Favorite Spaces with Herb Smith ’91E
Favorite Spaces with Herb Smith ’91E
In his dynamic home office, Smith finds and inspires joy and creativity.
Smith picked up his first trumpet when he was nine years old. Today, the Olds Ambassador rent-to-own brass horn can be found, along with dozens of other trumpets, in Smith’s basement home office. Adorned with many objects that ground, inspire, and entertain, Smith’s favorite space is as dynamic as he is.
STOMP-sounding, junkyard-found hubcaps hang from the ceiling. Existential books written by yogis and philosophers are tucked among scores of music. Photographs and sculptures of Black musical legends like Louis Armstrong, Dizzy Gillespie, and Duke Ellington rest on nearby walls and shelves—smiling, encouraging, and inspiring the music that Smith and his students make there.
Born and raised in Cincinnati, Ohio, Smith came to Rochester to attend the Eastman School of Music—and he never left. He’s been with the Rochester Philharmonic Orchestra (RPO) for more than 20 years and, today, is its third trumpet and a periodic guest conductor. He has also played with the Buffalo Philharmonic many times and frequently conducts for the Syracuse Symphoria.
Smith also performs with Gateways Music Festival, a collaborative initiative with Eastman that connects and supports classical musicians of African descent. Committed to bridging racial divide through music, in 2020 he started Herb City Trumpets, a music education and mentorship program for Black teenagers and boys. The group operates through ROCmusic, a city-run initiative designed to give underrepresented youth music instruction.
For me, music is everything—it has taken me wherever I’ve been and leads me wherever I should go. —Herb Smith
A few of Herb’s favorite things
1. The didgeridoo. A traditional Australian instrument named for the sound it makes. Smith found it years ago at an unlikely place: Eastview Mall. To the surprise of the store’s staff and customers, Smith started playing it, using the same vibrating, lip-buzzing technique that makes the trumpet sing.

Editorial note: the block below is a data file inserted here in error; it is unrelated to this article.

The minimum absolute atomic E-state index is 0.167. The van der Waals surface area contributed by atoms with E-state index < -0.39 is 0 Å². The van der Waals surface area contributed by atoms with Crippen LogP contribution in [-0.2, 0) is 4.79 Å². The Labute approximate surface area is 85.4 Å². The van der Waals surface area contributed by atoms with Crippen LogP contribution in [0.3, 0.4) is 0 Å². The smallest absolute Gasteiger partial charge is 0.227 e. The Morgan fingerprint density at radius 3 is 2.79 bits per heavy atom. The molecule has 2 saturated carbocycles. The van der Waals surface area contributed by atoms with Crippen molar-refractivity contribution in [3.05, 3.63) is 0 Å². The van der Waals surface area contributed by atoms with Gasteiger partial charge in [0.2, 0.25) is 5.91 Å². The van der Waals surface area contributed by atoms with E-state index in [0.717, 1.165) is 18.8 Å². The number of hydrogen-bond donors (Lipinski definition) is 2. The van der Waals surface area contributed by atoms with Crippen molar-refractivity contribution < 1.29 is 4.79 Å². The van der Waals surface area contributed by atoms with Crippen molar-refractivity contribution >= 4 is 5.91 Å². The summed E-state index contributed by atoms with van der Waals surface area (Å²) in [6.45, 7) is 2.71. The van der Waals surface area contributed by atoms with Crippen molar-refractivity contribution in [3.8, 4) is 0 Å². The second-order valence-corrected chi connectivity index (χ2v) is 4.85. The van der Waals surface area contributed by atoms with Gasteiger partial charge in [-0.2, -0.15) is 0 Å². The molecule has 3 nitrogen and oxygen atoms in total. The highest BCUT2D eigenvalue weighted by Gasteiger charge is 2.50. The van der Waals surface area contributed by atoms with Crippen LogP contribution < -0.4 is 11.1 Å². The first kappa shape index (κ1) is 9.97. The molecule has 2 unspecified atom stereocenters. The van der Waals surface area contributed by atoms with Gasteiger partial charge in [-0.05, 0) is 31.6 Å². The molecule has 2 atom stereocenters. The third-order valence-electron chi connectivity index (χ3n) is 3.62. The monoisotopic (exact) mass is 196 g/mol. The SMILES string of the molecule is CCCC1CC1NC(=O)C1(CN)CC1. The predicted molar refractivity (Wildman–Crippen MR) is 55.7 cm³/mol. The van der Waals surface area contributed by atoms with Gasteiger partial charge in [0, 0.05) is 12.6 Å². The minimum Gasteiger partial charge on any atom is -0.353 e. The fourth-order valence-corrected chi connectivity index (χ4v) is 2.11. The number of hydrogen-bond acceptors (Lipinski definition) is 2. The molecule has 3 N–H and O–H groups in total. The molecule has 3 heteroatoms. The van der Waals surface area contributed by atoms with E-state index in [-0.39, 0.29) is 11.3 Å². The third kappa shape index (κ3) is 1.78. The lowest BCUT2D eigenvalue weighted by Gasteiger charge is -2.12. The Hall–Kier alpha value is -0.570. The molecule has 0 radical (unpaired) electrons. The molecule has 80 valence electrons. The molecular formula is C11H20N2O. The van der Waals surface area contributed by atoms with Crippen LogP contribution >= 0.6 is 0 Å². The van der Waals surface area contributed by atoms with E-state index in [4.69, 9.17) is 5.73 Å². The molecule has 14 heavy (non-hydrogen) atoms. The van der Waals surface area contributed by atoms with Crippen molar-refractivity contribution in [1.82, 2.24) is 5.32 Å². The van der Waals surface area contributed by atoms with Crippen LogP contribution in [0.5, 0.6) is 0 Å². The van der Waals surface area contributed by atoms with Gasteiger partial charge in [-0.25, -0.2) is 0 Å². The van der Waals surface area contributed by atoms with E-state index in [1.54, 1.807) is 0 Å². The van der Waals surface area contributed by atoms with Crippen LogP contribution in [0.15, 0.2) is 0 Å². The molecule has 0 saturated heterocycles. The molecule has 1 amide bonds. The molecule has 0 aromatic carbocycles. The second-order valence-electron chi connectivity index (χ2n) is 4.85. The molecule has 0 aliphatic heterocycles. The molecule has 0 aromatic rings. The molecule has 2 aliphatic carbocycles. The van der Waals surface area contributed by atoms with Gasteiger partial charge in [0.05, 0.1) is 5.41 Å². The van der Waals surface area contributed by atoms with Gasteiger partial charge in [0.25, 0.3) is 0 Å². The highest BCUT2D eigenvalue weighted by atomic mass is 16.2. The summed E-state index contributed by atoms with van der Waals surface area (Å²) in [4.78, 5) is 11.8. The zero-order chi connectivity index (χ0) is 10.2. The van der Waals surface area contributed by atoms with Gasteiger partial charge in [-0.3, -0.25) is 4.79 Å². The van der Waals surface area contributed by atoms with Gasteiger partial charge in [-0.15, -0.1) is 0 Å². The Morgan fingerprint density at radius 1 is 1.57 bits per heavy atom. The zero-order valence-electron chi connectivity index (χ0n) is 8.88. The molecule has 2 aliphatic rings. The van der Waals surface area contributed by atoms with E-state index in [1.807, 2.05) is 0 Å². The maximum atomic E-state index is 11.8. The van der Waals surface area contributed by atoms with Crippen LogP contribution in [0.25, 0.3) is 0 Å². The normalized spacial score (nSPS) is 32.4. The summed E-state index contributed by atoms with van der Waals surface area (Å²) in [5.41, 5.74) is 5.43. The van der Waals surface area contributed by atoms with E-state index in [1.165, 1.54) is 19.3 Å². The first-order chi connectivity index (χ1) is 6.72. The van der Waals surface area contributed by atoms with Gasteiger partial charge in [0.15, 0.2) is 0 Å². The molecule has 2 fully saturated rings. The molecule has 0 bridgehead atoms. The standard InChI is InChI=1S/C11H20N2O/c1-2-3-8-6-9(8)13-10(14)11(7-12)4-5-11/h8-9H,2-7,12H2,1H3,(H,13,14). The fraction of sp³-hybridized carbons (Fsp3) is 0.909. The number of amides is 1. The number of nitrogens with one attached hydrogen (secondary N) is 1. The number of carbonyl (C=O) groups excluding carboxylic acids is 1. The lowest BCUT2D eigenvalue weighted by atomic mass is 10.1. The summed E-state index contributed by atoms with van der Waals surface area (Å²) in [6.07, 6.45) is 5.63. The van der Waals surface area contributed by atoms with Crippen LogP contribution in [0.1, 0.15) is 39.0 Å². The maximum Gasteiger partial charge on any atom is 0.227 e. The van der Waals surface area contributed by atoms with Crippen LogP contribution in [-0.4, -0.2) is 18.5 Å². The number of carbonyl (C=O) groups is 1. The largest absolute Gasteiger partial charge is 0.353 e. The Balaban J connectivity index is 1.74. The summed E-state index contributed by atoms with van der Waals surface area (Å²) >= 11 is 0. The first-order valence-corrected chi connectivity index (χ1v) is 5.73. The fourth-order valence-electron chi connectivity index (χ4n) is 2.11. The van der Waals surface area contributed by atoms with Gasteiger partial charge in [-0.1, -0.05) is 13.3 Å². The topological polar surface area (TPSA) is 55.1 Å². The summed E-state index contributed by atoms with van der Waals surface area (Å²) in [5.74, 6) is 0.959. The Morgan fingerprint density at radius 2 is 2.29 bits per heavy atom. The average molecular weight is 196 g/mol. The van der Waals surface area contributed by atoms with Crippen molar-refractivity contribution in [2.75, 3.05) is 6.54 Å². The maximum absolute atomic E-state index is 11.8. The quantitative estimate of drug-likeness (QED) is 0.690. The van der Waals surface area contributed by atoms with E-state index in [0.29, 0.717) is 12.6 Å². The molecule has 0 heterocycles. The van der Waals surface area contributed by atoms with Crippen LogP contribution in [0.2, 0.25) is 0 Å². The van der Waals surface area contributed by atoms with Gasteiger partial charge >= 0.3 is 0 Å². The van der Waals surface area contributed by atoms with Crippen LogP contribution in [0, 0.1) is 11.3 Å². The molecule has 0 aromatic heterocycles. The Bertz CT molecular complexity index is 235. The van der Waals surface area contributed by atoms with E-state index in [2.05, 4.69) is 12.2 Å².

2. Smith’s beloved Bach trumpet. A few years ago, Smith was invited to tour the Bach factory in Indiana. He arrived with an empty trumpet case just in case he found an instrument that spoke to him. He did.
3. Lotus: a favorite yoga pose. As an avid yoga practitioner, Smith often begins each day before dawn on his mat. He often plays, practices, and performs barefoot, too.
A box of mutes. Made of brass, metal, fiber, or cardboard, mutes come in a variety of shapes
to elicit different musical sounds. Straight mutes have a distinctively nasal sound and are used
in both classical and jazz. Harmon mutes—also called wah-wah mutes—were a favorite of Miles
Davis (a favorite of Smith’s). Plunger mutes make a similar wah-wah sound and can be easily
sourced. Go into any hardware store, purchase a standard rubber sink plunger, and just put a
hole in the center of it to complete your mute.
Photo of Jerzy Semkow, RPO’s principal conductor from 1985 to 1989. Semkow and his clear vision for music inspired Smith, as a trumpet player in Semkow’s orchestra and as a then-aspiring conductor. The two water bottles in the foreground feature Ward Stare, RPO’s conductor from 2014 to 2021. Both men inspired Smith and modeled, for him, the qualities of an excellent conductor.
Handcrafted conductor batons. Christopher Seaman, RPO’s conductor from 1998 to 2011, gave Smith the personally handcrafted baton on the left. The one on the right came from Amazon but didn’t work for Smith, so he attached a pen’s grip to make it fit his hands. Jerry-rigging that baton was the catalyst for Smith to now order through PaGu Batons in Buffalo. Similar to Ollivanders, the wand shop in Harry Potter, customers select the size, style, and preferred wood type for their wished-for baton.
The mouthpiece graveyard. Overseen by a blue-haired troll, these mouthpieces rest on a musical altar of sorts atop Smith’s classic rolltop desk. The mouthpieces either were left behind by students or just lost their luster over the years.
Sonora windup phonograph record player. A friend of Smith’s no longer wanted this conversation-generating 78 rpm-playing antique—but Smith did. He often cranks it up and plays some of the old records stored inside, like “Hot Jazz with Jelly Roll Morton
Smith hears music everywhere: in the hum of a car engine, in the drizzling rain, and even in the thoughts that play over and over in his head—like when he misplaced a friend’s book and kept thinking to himself: “Dammit Walpole, I ain’t got your book.” That phrase inspired a tune that he and the Freedom Trio recorded a few years ago. Give it a listen and see if you can hear the words beneath the notes.
Find this story and more good things for University of Rochester alumni and friends in the summer issue of Buzz magazine.
— Kristine Kappel Thompson, May 2022
Photography by Matt Wittmeyer